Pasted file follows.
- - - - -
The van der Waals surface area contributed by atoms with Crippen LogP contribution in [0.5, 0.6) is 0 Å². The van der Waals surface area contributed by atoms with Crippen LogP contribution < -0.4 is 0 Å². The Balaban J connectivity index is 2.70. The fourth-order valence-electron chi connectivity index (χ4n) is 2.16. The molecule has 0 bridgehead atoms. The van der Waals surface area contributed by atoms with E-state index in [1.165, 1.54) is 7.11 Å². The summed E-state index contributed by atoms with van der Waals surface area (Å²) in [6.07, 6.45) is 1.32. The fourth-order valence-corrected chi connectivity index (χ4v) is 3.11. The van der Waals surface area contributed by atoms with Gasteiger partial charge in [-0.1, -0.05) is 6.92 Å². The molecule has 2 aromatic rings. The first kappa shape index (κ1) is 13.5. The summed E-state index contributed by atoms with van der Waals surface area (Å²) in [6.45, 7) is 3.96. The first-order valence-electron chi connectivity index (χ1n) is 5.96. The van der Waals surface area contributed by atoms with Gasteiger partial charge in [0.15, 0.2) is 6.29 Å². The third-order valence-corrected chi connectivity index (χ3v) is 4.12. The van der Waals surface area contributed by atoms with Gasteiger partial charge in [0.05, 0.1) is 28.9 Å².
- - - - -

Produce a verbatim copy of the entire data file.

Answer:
The van der Waals surface area contributed by atoms with Crippen LogP contribution in [0.5, 0.6) is 0 Å². The van der Waals surface area contributed by atoms with Crippen LogP contribution < -0.4 is 0 Å². The Balaban J connectivity index is 2.70. The fourth-order valence-electron chi connectivity index (χ4n) is 2.16. The molecule has 0 bridgehead atoms. The van der Waals surface area contributed by atoms with E-state index in [1.165, 1.54) is 7.11 Å². The summed E-state index contributed by atoms with van der Waals surface area (Å²) in [6.07, 6.45) is 1.32. The fourth-order valence-corrected chi connectivity index (χ4v) is 3.11. The van der Waals surface area contributed by atoms with Gasteiger partial charge in [-0.1, -0.05) is 6.92 Å². The molecule has 2 aromatic rings. The first kappa shape index (κ1) is 13.5. The summed E-state index contributed by atoms with van der Waals surface area (Å²) in [6.45, 7) is 3.96. The first-order valence-electron chi connectivity index (χ1n) is 5.96. The van der Waals surface area contributed by atoms with Gasteiger partial charge in [0.15, 0.2) is 6.29 Å². The third-order valence-corrected chi connectivity index (χ3v) is 4.12. The van der Waals surface area contributed by atoms with Gasteiger partial charge in [0.05, 0.1) is 28.9 Å².